This article is part 3 of a series of articles about my recent visit to Point Reyes Farmstead Cheese Company in Point Reyes, California.
As Point Reyes’ Chief Marketing Officer Jill Basch Giacomini finished describing Pt. Reyes’ cheese production, we heard some sad mooing coming from the barn next door. That, Jill pointed out, was the hospital barn. With about 700 cows on the property, some animals are bound to have some medical issues at any given moment. We couldn’t tell exactly what was wrong with the two in the hospital barn, but I hope they recover soon!
The family drafted their business plan, dreaming big from the beginning. Their first batches of cheese rolled out in August, 2000. In January 2001, they attended their first Fancy Food Show. The company has grown exponentially since those early stages. Now, they have nearly 30 employees, nationwide distribution, and the respect of many in the food industry. There’s no secret formula to their success. However, I noticed right away that the sisters are all incredibly sophisticated, innovative, and efficient. They are constantly finding new and better ways to make cheese, package cheese, save energy . . . and the list goes on.
Speaking of saving energy, the company uses an ingenious methane digester system to convert much of their byproduct into energy. But now I am way off on a tangent!
The milking room! This was my first time seeing a trigon milking parlor. It’s shaped like a triangle, and holds five animals per side. With this configuration, the staff can just stand in the center and monitor the milking without having to travel very much. With 300-350 animals to be milked twice a day, this room takes heavy foot traffic. The cows are brought to a pen outside, where they are all washed by a series of sprinklers. Milk samples are taken before fully milking any cow. Like a great overseer, the herdsman has a perch above the milking parlor where he gets computer readouts of each cow’s information, and can also visually survey the process.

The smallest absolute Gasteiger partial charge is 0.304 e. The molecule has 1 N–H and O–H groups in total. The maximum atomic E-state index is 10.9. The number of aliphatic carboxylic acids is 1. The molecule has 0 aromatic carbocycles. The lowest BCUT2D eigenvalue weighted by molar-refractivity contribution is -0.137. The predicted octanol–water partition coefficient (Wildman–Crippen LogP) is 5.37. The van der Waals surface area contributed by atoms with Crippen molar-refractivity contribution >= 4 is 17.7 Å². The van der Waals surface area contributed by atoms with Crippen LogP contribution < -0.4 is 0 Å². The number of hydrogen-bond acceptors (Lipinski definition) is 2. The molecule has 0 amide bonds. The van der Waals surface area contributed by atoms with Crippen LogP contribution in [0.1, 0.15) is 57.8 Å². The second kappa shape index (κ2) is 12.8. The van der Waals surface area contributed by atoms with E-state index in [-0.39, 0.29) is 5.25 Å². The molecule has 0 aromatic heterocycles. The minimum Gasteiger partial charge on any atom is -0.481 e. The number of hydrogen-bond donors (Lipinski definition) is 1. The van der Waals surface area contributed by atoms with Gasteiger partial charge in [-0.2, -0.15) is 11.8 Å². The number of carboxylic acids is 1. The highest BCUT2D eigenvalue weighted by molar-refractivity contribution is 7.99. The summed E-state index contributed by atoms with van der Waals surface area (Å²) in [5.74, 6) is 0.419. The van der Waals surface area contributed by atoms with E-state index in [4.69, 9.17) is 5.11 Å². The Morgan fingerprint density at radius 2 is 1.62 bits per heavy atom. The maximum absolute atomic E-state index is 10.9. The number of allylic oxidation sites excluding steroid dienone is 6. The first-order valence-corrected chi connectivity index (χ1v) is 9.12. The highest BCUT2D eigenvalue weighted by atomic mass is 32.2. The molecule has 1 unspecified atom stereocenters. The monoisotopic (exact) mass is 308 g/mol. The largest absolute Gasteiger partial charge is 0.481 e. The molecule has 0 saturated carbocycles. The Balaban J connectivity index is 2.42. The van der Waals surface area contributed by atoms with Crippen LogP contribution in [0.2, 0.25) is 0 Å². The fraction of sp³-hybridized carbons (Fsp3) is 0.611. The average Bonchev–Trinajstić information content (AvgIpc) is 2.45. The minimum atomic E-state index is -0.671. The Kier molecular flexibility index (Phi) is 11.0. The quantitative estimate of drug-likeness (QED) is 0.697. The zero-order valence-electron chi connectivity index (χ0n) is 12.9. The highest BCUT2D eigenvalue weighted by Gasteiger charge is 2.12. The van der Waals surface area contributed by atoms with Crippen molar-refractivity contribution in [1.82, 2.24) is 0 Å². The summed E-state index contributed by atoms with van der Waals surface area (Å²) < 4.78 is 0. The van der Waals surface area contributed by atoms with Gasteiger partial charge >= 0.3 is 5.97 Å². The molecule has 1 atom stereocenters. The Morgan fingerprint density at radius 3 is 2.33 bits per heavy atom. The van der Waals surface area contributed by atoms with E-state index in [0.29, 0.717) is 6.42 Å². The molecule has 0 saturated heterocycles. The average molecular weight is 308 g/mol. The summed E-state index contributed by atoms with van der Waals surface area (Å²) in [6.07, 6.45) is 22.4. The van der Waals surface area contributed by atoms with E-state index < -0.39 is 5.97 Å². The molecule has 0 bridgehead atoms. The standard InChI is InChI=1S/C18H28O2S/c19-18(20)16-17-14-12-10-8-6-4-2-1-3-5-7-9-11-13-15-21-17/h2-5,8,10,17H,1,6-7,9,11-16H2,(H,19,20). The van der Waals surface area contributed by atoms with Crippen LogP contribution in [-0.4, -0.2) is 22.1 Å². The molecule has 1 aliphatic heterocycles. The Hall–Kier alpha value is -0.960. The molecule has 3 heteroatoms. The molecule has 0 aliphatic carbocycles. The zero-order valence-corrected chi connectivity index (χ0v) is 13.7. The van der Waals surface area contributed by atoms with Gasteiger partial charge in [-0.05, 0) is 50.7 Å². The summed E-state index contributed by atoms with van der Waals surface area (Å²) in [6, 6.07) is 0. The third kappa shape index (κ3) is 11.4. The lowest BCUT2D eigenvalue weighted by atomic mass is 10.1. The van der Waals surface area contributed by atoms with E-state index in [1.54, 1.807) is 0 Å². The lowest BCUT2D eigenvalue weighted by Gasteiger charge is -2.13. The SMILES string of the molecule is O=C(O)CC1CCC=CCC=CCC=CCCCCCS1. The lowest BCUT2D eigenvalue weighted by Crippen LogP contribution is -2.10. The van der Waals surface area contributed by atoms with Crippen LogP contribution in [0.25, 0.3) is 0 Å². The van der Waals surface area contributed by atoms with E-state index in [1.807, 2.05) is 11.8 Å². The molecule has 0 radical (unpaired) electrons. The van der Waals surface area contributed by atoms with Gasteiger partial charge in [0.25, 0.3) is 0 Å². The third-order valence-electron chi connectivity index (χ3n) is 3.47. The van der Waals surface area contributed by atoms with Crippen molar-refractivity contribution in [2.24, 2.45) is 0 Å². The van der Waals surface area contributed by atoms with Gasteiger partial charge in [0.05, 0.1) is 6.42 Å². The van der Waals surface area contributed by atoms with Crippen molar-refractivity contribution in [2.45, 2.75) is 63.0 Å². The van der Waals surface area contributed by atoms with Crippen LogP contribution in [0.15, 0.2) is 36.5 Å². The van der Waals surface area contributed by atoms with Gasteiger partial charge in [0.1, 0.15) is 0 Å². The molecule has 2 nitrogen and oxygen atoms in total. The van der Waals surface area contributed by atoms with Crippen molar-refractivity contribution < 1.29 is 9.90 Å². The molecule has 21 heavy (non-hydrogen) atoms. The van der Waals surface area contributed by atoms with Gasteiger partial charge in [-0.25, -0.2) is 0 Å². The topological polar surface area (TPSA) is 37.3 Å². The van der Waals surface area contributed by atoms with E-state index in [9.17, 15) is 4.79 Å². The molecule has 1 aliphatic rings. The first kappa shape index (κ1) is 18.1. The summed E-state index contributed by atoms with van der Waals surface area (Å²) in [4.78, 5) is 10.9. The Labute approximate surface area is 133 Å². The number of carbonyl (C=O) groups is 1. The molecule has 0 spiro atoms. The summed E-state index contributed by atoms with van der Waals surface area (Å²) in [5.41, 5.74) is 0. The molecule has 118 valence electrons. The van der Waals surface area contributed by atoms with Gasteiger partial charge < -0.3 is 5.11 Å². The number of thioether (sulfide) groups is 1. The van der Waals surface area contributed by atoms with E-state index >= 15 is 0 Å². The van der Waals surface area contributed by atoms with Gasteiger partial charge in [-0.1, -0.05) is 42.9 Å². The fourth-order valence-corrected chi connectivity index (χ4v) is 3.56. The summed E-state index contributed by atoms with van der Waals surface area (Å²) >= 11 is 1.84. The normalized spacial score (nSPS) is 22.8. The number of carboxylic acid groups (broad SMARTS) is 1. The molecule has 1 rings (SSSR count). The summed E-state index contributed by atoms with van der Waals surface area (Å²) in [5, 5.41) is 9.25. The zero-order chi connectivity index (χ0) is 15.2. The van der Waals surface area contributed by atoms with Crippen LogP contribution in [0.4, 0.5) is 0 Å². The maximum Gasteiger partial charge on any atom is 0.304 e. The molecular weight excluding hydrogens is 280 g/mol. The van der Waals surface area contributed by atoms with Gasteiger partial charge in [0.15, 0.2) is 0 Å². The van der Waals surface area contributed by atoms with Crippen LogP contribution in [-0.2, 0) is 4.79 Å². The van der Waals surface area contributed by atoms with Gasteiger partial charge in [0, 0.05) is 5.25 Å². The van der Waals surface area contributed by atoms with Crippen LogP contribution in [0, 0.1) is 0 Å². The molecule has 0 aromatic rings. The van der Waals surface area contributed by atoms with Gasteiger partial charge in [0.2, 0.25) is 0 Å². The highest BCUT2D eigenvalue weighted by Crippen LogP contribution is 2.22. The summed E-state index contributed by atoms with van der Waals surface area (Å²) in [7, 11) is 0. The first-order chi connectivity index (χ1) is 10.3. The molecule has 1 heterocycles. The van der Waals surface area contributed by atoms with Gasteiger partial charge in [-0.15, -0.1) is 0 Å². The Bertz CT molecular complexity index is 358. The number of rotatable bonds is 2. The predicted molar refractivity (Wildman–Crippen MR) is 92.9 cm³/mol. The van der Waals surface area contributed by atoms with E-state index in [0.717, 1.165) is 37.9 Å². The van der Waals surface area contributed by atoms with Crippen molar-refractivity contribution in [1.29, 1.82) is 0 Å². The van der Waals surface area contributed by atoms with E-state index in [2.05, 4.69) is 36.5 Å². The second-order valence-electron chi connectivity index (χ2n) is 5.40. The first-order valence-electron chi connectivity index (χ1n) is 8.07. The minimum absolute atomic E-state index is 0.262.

With milk on our minds, we stopped over at the area where all cows in this herd have spent one time or other, in some form—the maternity ward. Pregnant cows in their last month of their roughly 9-9 ½ month gestation period come here, at the center of activity, so they can be watched by all the employees. This was the perfect time for Jill to share that the Giacomini herd is a closed herd. They don’t buy new animals to maintain herd diversity, but have other ways of keeping genetic diversity!
The pastures were next, which cows have access to year-round. The family does what it can to keep the cows healthy, but to also keep their feed local. A nutritionist advises them regularly on how to give the cows a balanced diet. They grow their own rye grass to keep for winter months, but bring in brewers’ grain, almond hulls, cotton seed, and alfalfa to round out the bovines’ dinner plates. This is where many cheese makers spend much of their energy. After all, each cow eats about 65 lbs. of food and drinks about 30 gallons of water per day, and we know that quality food makes quality milk, which leads to quality cheese. It’s clear the Giacominis take the feeding of their animals very seriously!
Our last stop with Jill before our tasting at the Fork was to visit some newborn calves. I love baby animals, and I know lots of other people do, too! I didn’t really ask too many questions at this point because I was too busy letting calves suck on my hands. Gavin the photographer managed to get one particularly slobbery photo.
Next post will conclude the visit–with a cheese tasting.